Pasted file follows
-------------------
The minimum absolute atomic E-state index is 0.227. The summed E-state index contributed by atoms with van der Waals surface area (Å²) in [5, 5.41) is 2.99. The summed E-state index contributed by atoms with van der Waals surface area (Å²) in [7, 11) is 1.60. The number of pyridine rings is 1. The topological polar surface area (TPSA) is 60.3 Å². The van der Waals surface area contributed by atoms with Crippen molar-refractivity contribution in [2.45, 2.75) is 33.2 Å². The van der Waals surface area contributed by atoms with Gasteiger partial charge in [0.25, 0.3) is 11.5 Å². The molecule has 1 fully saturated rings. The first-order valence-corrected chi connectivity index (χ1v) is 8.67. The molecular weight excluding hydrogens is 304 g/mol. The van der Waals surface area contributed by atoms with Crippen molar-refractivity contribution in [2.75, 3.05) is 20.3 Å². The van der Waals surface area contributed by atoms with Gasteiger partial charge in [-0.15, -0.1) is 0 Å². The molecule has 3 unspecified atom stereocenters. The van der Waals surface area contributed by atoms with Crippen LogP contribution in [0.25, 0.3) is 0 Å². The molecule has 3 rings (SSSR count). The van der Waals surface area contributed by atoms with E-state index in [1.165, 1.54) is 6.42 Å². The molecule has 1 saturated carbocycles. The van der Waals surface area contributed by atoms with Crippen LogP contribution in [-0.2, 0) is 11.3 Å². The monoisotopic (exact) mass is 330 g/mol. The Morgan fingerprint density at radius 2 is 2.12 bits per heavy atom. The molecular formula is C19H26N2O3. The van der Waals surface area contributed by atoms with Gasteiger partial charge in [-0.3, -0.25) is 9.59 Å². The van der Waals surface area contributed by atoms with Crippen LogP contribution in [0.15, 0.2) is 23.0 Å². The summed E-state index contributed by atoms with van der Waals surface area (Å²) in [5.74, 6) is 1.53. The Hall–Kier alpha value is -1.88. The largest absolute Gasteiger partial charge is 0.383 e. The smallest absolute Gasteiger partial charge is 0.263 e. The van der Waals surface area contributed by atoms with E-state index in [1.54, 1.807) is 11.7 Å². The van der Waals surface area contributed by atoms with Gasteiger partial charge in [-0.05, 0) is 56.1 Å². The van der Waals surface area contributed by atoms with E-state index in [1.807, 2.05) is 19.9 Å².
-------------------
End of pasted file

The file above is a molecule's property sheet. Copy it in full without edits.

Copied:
The minimum absolute atomic E-state index is 0.227. The summed E-state index contributed by atoms with van der Waals surface area (Å²) in [5, 5.41) is 2.99. The summed E-state index contributed by atoms with van der Waals surface area (Å²) in [7, 11) is 1.60. The number of pyridine rings is 1. The topological polar surface area (TPSA) is 60.3 Å². The van der Waals surface area contributed by atoms with Crippen molar-refractivity contribution in [2.45, 2.75) is 33.2 Å². The van der Waals surface area contributed by atoms with Gasteiger partial charge in [0.25, 0.3) is 11.5 Å². The molecule has 1 fully saturated rings. The first-order valence-corrected chi connectivity index (χ1v) is 8.67. The molecular weight excluding hydrogens is 304 g/mol. The van der Waals surface area contributed by atoms with Crippen molar-refractivity contribution in [2.75, 3.05) is 20.3 Å². The van der Waals surface area contributed by atoms with Gasteiger partial charge in [-0.15, -0.1) is 0 Å². The molecule has 3 unspecified atom stereocenters. The van der Waals surface area contributed by atoms with Crippen LogP contribution in [0.25, 0.3) is 0 Å². The molecule has 3 rings (SSSR count). The van der Waals surface area contributed by atoms with E-state index in [1.165, 1.54) is 6.42 Å². The molecule has 1 saturated carbocycles. The van der Waals surface area contributed by atoms with Crippen LogP contribution in [-0.2, 0) is 11.3 Å². The monoisotopic (exact) mass is 330 g/mol. The Morgan fingerprint density at radius 2 is 2.12 bits per heavy atom. The molecular formula is C19H26N2O3. The van der Waals surface area contributed by atoms with Gasteiger partial charge in [-0.3, -0.25) is 9.59 Å². The van der Waals surface area contributed by atoms with Crippen LogP contribution in [0.15, 0.2) is 23.0 Å². The summed E-state index contributed by atoms with van der Waals surface area (Å²) in [5.74, 6) is 1.53. The Hall–Kier alpha value is -1.88. The largest absolute Gasteiger partial charge is 0.383 e. The smallest absolute Gasteiger partial charge is 0.263 e. The van der Waals surface area contributed by atoms with E-state index in [1.54, 1.807) is 11.7 Å². The van der Waals surface area contributed by atoms with Gasteiger partial charge in [-0.05, 0) is 56.1 Å². The van der Waals surface area contributed by atoms with E-state index in [1.807, 2.05) is 19.9 Å².